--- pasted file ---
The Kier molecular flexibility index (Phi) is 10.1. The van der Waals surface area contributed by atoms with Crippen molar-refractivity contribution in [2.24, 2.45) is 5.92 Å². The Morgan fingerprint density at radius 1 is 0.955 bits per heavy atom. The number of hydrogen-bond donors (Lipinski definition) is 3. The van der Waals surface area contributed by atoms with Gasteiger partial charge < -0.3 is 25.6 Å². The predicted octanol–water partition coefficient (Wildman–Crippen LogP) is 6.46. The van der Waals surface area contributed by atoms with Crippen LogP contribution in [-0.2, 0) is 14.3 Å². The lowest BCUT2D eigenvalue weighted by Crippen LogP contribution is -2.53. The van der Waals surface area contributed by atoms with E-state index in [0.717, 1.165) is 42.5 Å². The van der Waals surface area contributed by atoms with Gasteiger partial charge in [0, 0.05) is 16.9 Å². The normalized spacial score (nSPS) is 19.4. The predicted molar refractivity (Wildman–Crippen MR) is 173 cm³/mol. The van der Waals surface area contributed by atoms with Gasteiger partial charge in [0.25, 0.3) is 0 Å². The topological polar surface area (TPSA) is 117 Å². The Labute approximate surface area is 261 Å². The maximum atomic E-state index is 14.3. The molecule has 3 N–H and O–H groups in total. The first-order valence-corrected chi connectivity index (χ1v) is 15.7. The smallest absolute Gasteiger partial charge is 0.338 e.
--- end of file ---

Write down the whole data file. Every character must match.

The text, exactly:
The Kier molecular flexibility index (Phi) is 10.1. The van der Waals surface area contributed by atoms with Crippen molar-refractivity contribution in [2.24, 2.45) is 5.92 Å². The Morgan fingerprint density at radius 1 is 0.955 bits per heavy atom. The number of hydrogen-bond donors (Lipinski definition) is 3. The van der Waals surface area contributed by atoms with Gasteiger partial charge < -0.3 is 25.6 Å². The predicted octanol–water partition coefficient (Wildman–Crippen LogP) is 6.46. The van der Waals surface area contributed by atoms with Crippen LogP contribution in [-0.2, 0) is 14.3 Å². The lowest BCUT2D eigenvalue weighted by Crippen LogP contribution is -2.53. The van der Waals surface area contributed by atoms with E-state index in [0.717, 1.165) is 42.5 Å². The van der Waals surface area contributed by atoms with Gasteiger partial charge in [0, 0.05) is 16.9 Å². The normalized spacial score (nSPS) is 19.4. The predicted molar refractivity (Wildman–Crippen MR) is 173 cm³/mol. The van der Waals surface area contributed by atoms with Gasteiger partial charge in [0.25, 0.3) is 0 Å². The topological polar surface area (TPSA) is 117 Å². The Labute approximate surface area is 261 Å². The maximum atomic E-state index is 14.3. The molecule has 3 N–H and O–H groups in total. The first-order valence-corrected chi connectivity index (χ1v) is 15.7. The smallest absolute Gasteiger partial charge is 0.338 e.